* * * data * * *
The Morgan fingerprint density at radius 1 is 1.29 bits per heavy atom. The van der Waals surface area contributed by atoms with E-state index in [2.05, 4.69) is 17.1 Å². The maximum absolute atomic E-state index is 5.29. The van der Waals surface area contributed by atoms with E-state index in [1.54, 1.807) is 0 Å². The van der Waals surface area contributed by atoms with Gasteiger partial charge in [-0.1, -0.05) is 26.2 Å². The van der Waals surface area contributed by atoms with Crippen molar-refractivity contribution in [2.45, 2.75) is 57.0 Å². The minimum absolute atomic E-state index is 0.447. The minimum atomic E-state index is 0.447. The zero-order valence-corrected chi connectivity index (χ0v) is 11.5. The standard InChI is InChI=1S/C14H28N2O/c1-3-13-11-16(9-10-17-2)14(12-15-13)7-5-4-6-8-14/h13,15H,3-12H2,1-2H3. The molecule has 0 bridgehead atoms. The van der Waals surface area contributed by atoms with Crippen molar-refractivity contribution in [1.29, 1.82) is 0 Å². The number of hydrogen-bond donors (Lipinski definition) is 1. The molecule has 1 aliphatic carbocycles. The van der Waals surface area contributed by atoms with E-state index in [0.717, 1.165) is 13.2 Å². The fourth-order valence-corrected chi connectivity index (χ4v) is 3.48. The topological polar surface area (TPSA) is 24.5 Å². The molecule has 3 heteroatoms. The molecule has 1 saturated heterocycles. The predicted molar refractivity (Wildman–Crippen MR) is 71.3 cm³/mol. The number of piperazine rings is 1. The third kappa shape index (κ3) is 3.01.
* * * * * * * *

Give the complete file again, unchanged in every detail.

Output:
The Morgan fingerprint density at radius 1 is 1.29 bits per heavy atom. The van der Waals surface area contributed by atoms with E-state index in [2.05, 4.69) is 17.1 Å². The maximum absolute atomic E-state index is 5.29. The van der Waals surface area contributed by atoms with E-state index in [1.54, 1.807) is 0 Å². The van der Waals surface area contributed by atoms with Gasteiger partial charge in [-0.1, -0.05) is 26.2 Å². The van der Waals surface area contributed by atoms with Crippen molar-refractivity contribution in [2.45, 2.75) is 57.0 Å². The minimum absolute atomic E-state index is 0.447. The minimum atomic E-state index is 0.447. The zero-order valence-corrected chi connectivity index (χ0v) is 11.5. The standard InChI is InChI=1S/C14H28N2O/c1-3-13-11-16(9-10-17-2)14(12-15-13)7-5-4-6-8-14/h13,15H,3-12H2,1-2H3. The molecule has 0 bridgehead atoms. The van der Waals surface area contributed by atoms with Crippen molar-refractivity contribution in [1.29, 1.82) is 0 Å². The number of hydrogen-bond donors (Lipinski definition) is 1. The molecule has 1 aliphatic carbocycles. The van der Waals surface area contributed by atoms with E-state index in [0.717, 1.165) is 13.2 Å². The fourth-order valence-corrected chi connectivity index (χ4v) is 3.48. The topological polar surface area (TPSA) is 24.5 Å². The molecule has 3 heteroatoms. The molecule has 1 saturated heterocycles. The predicted molar refractivity (Wildman–Crippen MR) is 71.3 cm³/mol. The number of piperazine rings is 1. The third kappa shape index (κ3) is 3.01.